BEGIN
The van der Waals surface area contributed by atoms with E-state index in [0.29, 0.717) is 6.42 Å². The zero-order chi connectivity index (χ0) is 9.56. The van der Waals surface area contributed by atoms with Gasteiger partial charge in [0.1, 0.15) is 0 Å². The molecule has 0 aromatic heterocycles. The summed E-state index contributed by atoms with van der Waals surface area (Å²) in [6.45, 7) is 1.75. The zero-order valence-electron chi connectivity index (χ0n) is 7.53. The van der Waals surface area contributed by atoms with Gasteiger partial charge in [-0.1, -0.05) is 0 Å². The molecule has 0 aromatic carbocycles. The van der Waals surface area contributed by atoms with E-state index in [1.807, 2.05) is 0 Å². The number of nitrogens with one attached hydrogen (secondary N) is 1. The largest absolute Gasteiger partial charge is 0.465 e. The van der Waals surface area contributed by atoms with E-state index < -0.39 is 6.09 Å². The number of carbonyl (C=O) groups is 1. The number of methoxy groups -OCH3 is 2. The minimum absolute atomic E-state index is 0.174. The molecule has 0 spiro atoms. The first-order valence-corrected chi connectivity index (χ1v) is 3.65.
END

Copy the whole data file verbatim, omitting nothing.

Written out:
The van der Waals surface area contributed by atoms with E-state index in [0.29, 0.717) is 6.42 Å². The zero-order chi connectivity index (χ0) is 9.56. The van der Waals surface area contributed by atoms with Gasteiger partial charge in [0.1, 0.15) is 0 Å². The molecule has 0 aromatic heterocycles. The summed E-state index contributed by atoms with van der Waals surface area (Å²) in [6.45, 7) is 1.75. The zero-order valence-electron chi connectivity index (χ0n) is 7.53. The van der Waals surface area contributed by atoms with Gasteiger partial charge in [-0.1, -0.05) is 0 Å². The molecule has 0 aromatic carbocycles. The van der Waals surface area contributed by atoms with E-state index in [1.807, 2.05) is 0 Å². The number of nitrogens with one attached hydrogen (secondary N) is 1. The largest absolute Gasteiger partial charge is 0.465 e. The van der Waals surface area contributed by atoms with E-state index < -0.39 is 6.09 Å². The number of carbonyl (C=O) groups is 1. The number of methoxy groups -OCH3 is 2. The minimum absolute atomic E-state index is 0.174. The molecule has 0 spiro atoms. The first-order valence-corrected chi connectivity index (χ1v) is 3.65.